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Business Day Media & Advertising

On School Buses, Ad Space for Rent
Matthew Staver for The New York Times
Critics say exposing impressionable young children to ads that appear to be endorsed by their educators is problematic.
Published: April 15, 2011
Cash-hungry states and municipalities, in pursuit of even the smallest amounts of revenue, have begun to exploit one market that they have exclusive control over: their own property.
With the help of a few eager marketing consultants, many governments are peddling the rights to place advertisements in public school cafeterias, on the sides of yellow school buses, in prison holding areas and in the waiting rooms of welfare offices and the Department of Motor Vehicles.
The revenue generated by these ads is just a drop in the bucket for states and counties with deficits in the millions or billions of dollars. But supporters say every penny helps.
Still, critics question whether the modest sums are worth further exposing citizens — especially children — to even more commercial pitches.
“I have a 5-year-old who doesn’t understand what ads are,” says Megan Keller, 30, of Provo, Utah, who says her son Collin, a kindergartner, sees seductive posters for sugary cereals every day in the lunchroom of his public school. “I don’t like that he thinks, ‘Oh, this is good because it comes from my school,’ and I’m having to explain to him why that’s not true.”
Because Utah will soon start selling ads on the sides of school buses, Ms. Keller has decided to transfer Collin to a nearby charter school that has sworn off commercialism.
Utah became the latest state to allow school bus advertising when its governor signed a law last month authorizing the practice. The strategy began in the 1990s in Colorado, then spread to Texas, Arizona, Tennessee and Massachusetts. In the last year, at least eight other states have considered similar legislation.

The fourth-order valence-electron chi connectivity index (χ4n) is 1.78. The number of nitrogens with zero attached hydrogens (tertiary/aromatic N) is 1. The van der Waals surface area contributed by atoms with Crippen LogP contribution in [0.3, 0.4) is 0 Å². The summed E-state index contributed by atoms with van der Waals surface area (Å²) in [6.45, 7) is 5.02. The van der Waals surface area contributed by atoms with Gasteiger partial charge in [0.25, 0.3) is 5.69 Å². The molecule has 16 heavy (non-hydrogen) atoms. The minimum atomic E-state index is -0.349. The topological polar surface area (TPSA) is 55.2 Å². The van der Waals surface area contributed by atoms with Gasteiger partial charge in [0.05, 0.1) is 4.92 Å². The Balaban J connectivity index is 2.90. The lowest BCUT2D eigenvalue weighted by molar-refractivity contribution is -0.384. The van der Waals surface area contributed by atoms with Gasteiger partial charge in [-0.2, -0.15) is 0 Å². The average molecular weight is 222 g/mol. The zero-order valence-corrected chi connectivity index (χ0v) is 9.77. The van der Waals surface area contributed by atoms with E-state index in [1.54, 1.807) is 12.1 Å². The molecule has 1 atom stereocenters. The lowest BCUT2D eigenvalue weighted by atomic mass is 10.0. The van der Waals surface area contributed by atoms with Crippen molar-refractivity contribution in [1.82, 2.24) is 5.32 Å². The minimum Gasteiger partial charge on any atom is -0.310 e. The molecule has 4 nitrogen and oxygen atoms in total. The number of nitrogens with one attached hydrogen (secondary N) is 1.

One of them, New Jersey, approved school bus advertising in January, and the state’s Board of Education is now writing guidelines for size and sponsorship restrictions. So far, four districts have expressed interest in participating, according to Frank Belluscio, a spokesman for the New Jersey School Boards Association. Idaho’s Legislature rejected a similar proposal earlier this month.
Districts with 250 buses can expect to generate about $1 million over four years by selling some yellow space, according to Michael Beauchamp, president of Alpha Media, a company based in Dallas that manages advertising on 3,000 school buses in Texas and Arizona.
Officials say that the revenue, while small, can still make the difference between having new textbooks — or a music teacher or a volleyball team — and not having them.
“If the alternative is huge classroom sizes and losing teachers and losing qualified personnel, yes, this seems like something we should consider,” said Valery Lynch, 48, a fourth-grade teacher in The Woodlands, Tex., north of Houston. “But I know that it’s a bag of worms, and people are going to ask ‘What’s next? An ad on the classroom clock?’ “
Some schools have been selling advertising space on their school Web sites and in campus parking lots, in addition to the lunchroom and the school buses. An online ad usually generates about $100 a month for a school, according to Jim O’Connell, the president of Media Advertising in Motion, a company in Scottsdale, Ariz., that sells advertising for school districts.